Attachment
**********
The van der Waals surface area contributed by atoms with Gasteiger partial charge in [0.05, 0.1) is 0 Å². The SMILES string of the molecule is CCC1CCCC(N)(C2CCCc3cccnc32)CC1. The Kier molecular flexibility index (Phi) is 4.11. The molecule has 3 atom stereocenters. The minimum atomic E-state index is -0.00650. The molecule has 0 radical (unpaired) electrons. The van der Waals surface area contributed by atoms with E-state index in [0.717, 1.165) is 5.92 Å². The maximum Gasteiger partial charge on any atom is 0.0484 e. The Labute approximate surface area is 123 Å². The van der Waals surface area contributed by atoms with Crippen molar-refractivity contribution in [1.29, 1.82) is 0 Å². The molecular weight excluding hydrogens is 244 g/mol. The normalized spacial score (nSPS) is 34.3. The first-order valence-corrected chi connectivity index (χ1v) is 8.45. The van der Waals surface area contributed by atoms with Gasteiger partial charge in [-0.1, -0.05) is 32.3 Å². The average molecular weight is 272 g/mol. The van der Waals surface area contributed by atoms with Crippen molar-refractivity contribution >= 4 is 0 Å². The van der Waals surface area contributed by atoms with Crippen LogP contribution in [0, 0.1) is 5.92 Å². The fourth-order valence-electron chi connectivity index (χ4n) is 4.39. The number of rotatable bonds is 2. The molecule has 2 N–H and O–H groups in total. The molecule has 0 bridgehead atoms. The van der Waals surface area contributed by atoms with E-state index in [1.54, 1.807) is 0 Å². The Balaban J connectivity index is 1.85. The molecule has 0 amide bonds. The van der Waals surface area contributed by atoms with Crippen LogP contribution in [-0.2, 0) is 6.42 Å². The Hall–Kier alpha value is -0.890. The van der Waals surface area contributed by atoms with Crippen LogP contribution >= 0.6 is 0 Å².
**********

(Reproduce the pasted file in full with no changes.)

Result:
The van der Waals surface area contributed by atoms with Gasteiger partial charge in [0.05, 0.1) is 0 Å². The SMILES string of the molecule is CCC1CCCC(N)(C2CCCc3cccnc32)CC1. The Kier molecular flexibility index (Phi) is 4.11. The molecule has 3 atom stereocenters. The minimum atomic E-state index is -0.00650. The molecule has 0 radical (unpaired) electrons. The van der Waals surface area contributed by atoms with E-state index in [0.717, 1.165) is 5.92 Å². The maximum Gasteiger partial charge on any atom is 0.0484 e. The Labute approximate surface area is 123 Å². The van der Waals surface area contributed by atoms with Crippen molar-refractivity contribution in [1.29, 1.82) is 0 Å². The molecular weight excluding hydrogens is 244 g/mol. The normalized spacial score (nSPS) is 34.3. The first-order valence-corrected chi connectivity index (χ1v) is 8.45. The van der Waals surface area contributed by atoms with Gasteiger partial charge in [-0.1, -0.05) is 32.3 Å². The average molecular weight is 272 g/mol. The van der Waals surface area contributed by atoms with Crippen molar-refractivity contribution >= 4 is 0 Å². The van der Waals surface area contributed by atoms with Crippen LogP contribution in [0, 0.1) is 5.92 Å². The fourth-order valence-electron chi connectivity index (χ4n) is 4.39. The number of rotatable bonds is 2. The molecule has 2 N–H and O–H groups in total. The molecule has 0 bridgehead atoms. The van der Waals surface area contributed by atoms with E-state index in [1.54, 1.807) is 0 Å². The Balaban J connectivity index is 1.85. The molecule has 0 amide bonds. The van der Waals surface area contributed by atoms with Crippen LogP contribution in [-0.2, 0) is 6.42 Å². The Hall–Kier alpha value is -0.890. The van der Waals surface area contributed by atoms with Crippen LogP contribution >= 0.6 is 0 Å².